Like kennel training, I like to desensitize all of my dogs to muzzles “just in case” they need one in the future during an emergency. If they were sick or injured and had to be muzzled, they would feel comfortable because they associate it with positive things. A dog who isn’t muzzle trained would feel anxious or turn into a potential bite risk.
I purchased our first Litter-Robot 3 Connect in 2019 when my mom’s health started to decline. I knew that my time was going to be even more valuable than normal, so I needed extra help with cat care while I was away from home for an extended period of time every day.
I was worried that our semi-feral Bamboo would have a hard time adjusting to it, but she LOVED it right away! The Litter-Robot is in the same room as a top-entry litter box and twoCurver basketweave litter boxes, so five cats have a variety of options. All five of them definitely prefer how spacious (and clean) the Litter-Robot is.
I get an alert through the AutoPets Connect app when the bag in the drawer is full, so all I have to do is replace the bag and throw the old litter out — it takes less than a minute! Since my five cats prefer to use the Litter-Robot over their other boxes, I usually replace the bag every other day.
I am a huge fan of efficiency, so being able to focus on other responsibilities every day makes the investment worth it for me. Without the Litter-Robot, I would have at least two other basic litter boxes. That would take up more space, and I would spend at least ten extra minutes per day cleaning litter boxes when I could be spending quality time with my cats.
Someone in California decided to abandon a dog in a park in 2014. He was brought to a shelter, wasn’t claimed, and was listed for adoption.
I was working at the shelter as an adoption counselor at the time, so I met him before he was available to the public. He was rambunctious, totally untrained, and a typical husky teenager.
I remember showing him to someone who traveled from Hollywood to meet him after she saw his photo listed on the shelter’s website. She quickly decided that he was “too much dog” for her.
I knew that he needed the right kind of home that could handle his personality and strong husky breed traits. He acted like he lived in someone’s backyard with little to no attention that he craved so desperately.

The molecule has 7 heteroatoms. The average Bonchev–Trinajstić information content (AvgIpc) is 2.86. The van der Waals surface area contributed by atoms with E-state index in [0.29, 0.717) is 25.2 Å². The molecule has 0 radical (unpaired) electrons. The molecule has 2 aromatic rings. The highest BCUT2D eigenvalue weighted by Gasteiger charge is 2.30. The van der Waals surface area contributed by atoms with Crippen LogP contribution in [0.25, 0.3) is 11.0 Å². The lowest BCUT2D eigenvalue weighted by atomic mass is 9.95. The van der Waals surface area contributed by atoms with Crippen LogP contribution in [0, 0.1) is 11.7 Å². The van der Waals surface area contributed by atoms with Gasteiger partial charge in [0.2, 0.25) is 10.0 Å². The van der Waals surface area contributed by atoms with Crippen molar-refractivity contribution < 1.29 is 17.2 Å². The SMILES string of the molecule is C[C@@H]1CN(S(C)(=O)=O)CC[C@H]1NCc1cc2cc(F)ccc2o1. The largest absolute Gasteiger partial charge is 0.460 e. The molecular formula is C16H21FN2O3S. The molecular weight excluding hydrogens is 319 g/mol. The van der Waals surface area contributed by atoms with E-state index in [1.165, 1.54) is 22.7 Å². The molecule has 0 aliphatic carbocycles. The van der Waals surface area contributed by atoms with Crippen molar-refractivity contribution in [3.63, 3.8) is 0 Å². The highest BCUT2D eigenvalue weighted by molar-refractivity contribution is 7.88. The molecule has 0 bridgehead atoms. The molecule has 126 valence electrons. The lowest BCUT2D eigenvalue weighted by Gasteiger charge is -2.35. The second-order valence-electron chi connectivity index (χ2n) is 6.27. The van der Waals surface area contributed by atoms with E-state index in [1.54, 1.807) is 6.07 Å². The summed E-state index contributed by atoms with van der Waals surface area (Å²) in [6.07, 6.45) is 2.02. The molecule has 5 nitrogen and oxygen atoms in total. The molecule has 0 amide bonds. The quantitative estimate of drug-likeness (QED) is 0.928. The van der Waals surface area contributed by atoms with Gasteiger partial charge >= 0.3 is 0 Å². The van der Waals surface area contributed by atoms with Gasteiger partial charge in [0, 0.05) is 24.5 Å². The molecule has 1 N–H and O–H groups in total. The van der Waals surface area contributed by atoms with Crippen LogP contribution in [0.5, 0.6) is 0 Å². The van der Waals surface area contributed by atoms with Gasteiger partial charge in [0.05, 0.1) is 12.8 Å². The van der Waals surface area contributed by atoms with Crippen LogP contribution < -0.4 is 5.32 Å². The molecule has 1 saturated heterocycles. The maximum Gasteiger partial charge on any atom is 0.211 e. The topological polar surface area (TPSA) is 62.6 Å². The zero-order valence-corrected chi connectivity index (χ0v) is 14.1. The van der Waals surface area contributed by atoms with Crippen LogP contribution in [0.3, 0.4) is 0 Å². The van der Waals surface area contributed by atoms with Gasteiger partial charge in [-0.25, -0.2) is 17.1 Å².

I was a cat lady at the time and lived with my original foster failure cats, Milana and Vinnie, and a rough-looking FIV+ cat named Chester who I took in from the streets.
I was not looking to adopt a large dog, but there was something irresistible about “Freddie.” I just knew that he HAD to be mine.
I decided that doing a cat test would decide whether or not he would come home with me. My co-workers helped him meet a confident cat at the shelter, and he passed with flying colors.
He came home with me in July of 2014 and was my adventure buddy in Southern California
In July 2015, we had to move from California to Wisconsin. I packed a few bags, gave away most of my belongings to a thrift store that is run by my friends’ rescue Foster Armyin Riverside, CA because I had to have room for my big boy Fred, 2 foster rabbits, and my 5 cats. Priorities, right?
After we got to Wisconsin, we did some fostering and adopted 2 dog friends, Freja & Josie.
In 2017, someone in Perris, CA decided to give a perfect dog named Diamond away at a yard sale when she was neglected and tied to a chain in their yard. The woman who took “Diamond” couldn’t keep her, so someone in the rescue community networked her.
Someone I knew tagged me on a post about her, and I got the same feeling that I had when I met Fred for the first time. I knew that she had to come to me. The original plan was for her to be my temporary foster. Whoops!
She fit in perfectly right away, so she became a foster failure in record time. I decided to rename her because she didn’t respond to “Diamond”. Since I already had Fred and Freja, I went with another F name — Fiona!